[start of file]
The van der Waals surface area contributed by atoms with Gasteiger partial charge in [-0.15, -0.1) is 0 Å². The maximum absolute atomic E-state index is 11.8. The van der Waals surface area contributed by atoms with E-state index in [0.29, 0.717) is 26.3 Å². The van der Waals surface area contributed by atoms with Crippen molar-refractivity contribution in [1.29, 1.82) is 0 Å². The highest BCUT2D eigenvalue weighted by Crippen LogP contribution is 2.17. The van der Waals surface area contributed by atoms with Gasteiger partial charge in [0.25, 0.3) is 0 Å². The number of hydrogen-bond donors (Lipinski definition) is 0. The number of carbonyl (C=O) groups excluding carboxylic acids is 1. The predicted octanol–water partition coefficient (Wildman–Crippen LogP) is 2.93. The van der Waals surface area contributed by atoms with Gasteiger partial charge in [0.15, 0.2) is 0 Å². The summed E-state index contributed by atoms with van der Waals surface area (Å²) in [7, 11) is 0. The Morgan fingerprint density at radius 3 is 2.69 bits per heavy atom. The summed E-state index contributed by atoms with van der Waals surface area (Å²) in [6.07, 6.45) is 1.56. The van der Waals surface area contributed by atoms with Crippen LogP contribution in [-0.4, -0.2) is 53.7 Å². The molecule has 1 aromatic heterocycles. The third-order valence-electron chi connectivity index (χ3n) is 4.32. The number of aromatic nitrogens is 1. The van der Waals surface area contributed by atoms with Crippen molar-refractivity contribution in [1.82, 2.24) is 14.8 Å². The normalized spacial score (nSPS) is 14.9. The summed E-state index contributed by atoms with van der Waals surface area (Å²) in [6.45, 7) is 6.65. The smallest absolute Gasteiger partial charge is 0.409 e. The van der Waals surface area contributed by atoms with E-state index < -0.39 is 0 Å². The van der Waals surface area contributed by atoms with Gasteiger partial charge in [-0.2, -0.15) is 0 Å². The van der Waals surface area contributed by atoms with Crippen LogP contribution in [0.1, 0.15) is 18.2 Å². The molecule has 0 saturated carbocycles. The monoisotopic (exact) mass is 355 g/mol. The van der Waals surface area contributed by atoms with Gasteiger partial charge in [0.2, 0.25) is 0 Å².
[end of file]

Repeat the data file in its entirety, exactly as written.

The van der Waals surface area contributed by atoms with Gasteiger partial charge in [-0.15, -0.1) is 0 Å². The maximum absolute atomic E-state index is 11.8. The van der Waals surface area contributed by atoms with E-state index in [0.29, 0.717) is 26.3 Å². The van der Waals surface area contributed by atoms with Crippen molar-refractivity contribution in [1.29, 1.82) is 0 Å². The highest BCUT2D eigenvalue weighted by Crippen LogP contribution is 2.17. The van der Waals surface area contributed by atoms with Gasteiger partial charge in [0.25, 0.3) is 0 Å². The number of hydrogen-bond donors (Lipinski definition) is 0. The number of carbonyl (C=O) groups excluding carboxylic acids is 1. The predicted octanol–water partition coefficient (Wildman–Crippen LogP) is 2.93. The van der Waals surface area contributed by atoms with Gasteiger partial charge in [0.15, 0.2) is 0 Å². The summed E-state index contributed by atoms with van der Waals surface area (Å²) in [7, 11) is 0. The Morgan fingerprint density at radius 3 is 2.69 bits per heavy atom. The summed E-state index contributed by atoms with van der Waals surface area (Å²) in [6.07, 6.45) is 1.56. The van der Waals surface area contributed by atoms with Crippen LogP contribution in [-0.4, -0.2) is 53.7 Å². The molecule has 1 aromatic heterocycles. The third-order valence-electron chi connectivity index (χ3n) is 4.32. The number of aromatic nitrogens is 1. The van der Waals surface area contributed by atoms with Crippen molar-refractivity contribution in [1.82, 2.24) is 14.8 Å². The normalized spacial score (nSPS) is 14.9. The summed E-state index contributed by atoms with van der Waals surface area (Å²) in [6.45, 7) is 6.65. The smallest absolute Gasteiger partial charge is 0.409 e. The van der Waals surface area contributed by atoms with E-state index < -0.39 is 0 Å². The van der Waals surface area contributed by atoms with Gasteiger partial charge in [-0.2, -0.15) is 0 Å². The van der Waals surface area contributed by atoms with Crippen LogP contribution in [0.1, 0.15) is 18.2 Å². The molecule has 0 saturated carbocycles. The monoisotopic (exact) mass is 355 g/mol. The van der Waals surface area contributed by atoms with Gasteiger partial charge in [0.2, 0.25) is 0 Å².